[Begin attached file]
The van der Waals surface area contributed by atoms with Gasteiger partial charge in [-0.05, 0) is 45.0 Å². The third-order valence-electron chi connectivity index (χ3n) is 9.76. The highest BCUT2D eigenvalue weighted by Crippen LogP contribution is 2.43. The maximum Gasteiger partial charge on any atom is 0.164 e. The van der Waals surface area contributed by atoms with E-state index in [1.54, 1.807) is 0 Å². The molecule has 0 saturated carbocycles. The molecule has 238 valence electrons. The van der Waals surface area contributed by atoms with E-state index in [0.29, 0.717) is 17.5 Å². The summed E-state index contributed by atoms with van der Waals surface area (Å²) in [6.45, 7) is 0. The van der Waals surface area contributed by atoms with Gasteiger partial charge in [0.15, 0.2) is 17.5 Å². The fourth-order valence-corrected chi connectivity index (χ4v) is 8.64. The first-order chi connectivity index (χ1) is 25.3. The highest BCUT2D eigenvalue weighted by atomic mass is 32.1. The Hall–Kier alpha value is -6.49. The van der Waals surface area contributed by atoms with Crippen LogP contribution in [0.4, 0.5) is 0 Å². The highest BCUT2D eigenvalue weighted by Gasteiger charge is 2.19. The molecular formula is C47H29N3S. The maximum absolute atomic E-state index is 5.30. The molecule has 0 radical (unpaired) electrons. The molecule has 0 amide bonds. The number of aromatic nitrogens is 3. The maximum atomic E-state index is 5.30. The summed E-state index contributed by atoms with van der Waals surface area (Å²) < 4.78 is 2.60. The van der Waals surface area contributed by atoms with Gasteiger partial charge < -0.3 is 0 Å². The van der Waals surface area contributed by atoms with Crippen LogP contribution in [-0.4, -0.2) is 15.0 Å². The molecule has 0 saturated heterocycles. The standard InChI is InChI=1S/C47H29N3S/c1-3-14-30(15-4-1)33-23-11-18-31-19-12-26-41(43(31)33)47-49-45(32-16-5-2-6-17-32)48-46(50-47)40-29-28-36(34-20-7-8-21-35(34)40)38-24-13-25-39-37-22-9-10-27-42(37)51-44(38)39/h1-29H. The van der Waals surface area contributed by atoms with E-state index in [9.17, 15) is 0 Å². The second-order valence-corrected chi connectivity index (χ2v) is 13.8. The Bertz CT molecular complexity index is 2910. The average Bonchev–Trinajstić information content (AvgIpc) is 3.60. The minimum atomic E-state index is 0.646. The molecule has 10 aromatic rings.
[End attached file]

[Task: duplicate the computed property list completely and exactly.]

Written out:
The van der Waals surface area contributed by atoms with Gasteiger partial charge in [-0.05, 0) is 45.0 Å². The third-order valence-electron chi connectivity index (χ3n) is 9.76. The highest BCUT2D eigenvalue weighted by Crippen LogP contribution is 2.43. The maximum Gasteiger partial charge on any atom is 0.164 e. The van der Waals surface area contributed by atoms with E-state index in [1.54, 1.807) is 0 Å². The molecule has 0 saturated carbocycles. The molecule has 238 valence electrons. The van der Waals surface area contributed by atoms with E-state index in [0.29, 0.717) is 17.5 Å². The summed E-state index contributed by atoms with van der Waals surface area (Å²) in [6.45, 7) is 0. The van der Waals surface area contributed by atoms with Gasteiger partial charge in [0.15, 0.2) is 17.5 Å². The fourth-order valence-corrected chi connectivity index (χ4v) is 8.64. The first-order chi connectivity index (χ1) is 25.3. The highest BCUT2D eigenvalue weighted by atomic mass is 32.1. The Hall–Kier alpha value is -6.49. The van der Waals surface area contributed by atoms with Crippen LogP contribution in [0.4, 0.5) is 0 Å². The highest BCUT2D eigenvalue weighted by Gasteiger charge is 2.19. The molecular formula is C47H29N3S. The maximum absolute atomic E-state index is 5.30. The molecule has 0 radical (unpaired) electrons. The molecule has 0 amide bonds. The number of aromatic nitrogens is 3. The maximum atomic E-state index is 5.30. The summed E-state index contributed by atoms with van der Waals surface area (Å²) < 4.78 is 2.60. The van der Waals surface area contributed by atoms with Gasteiger partial charge < -0.3 is 0 Å². The van der Waals surface area contributed by atoms with Crippen LogP contribution in [-0.4, -0.2) is 15.0 Å². The molecule has 0 saturated heterocycles. The standard InChI is InChI=1S/C47H29N3S/c1-3-14-30(15-4-1)33-23-11-18-31-19-12-26-41(43(31)33)47-49-45(32-16-5-2-6-17-32)48-46(50-47)40-29-28-36(34-20-7-8-21-35(34)40)38-24-13-25-39-37-22-9-10-27-42(37)51-44(38)39/h1-29H. The van der Waals surface area contributed by atoms with E-state index in [9.17, 15) is 0 Å². The second-order valence-corrected chi connectivity index (χ2v) is 13.8. The Bertz CT molecular complexity index is 2910. The average Bonchev–Trinajstić information content (AvgIpc) is 3.60. The minimum atomic E-state index is 0.646. The molecule has 10 aromatic rings.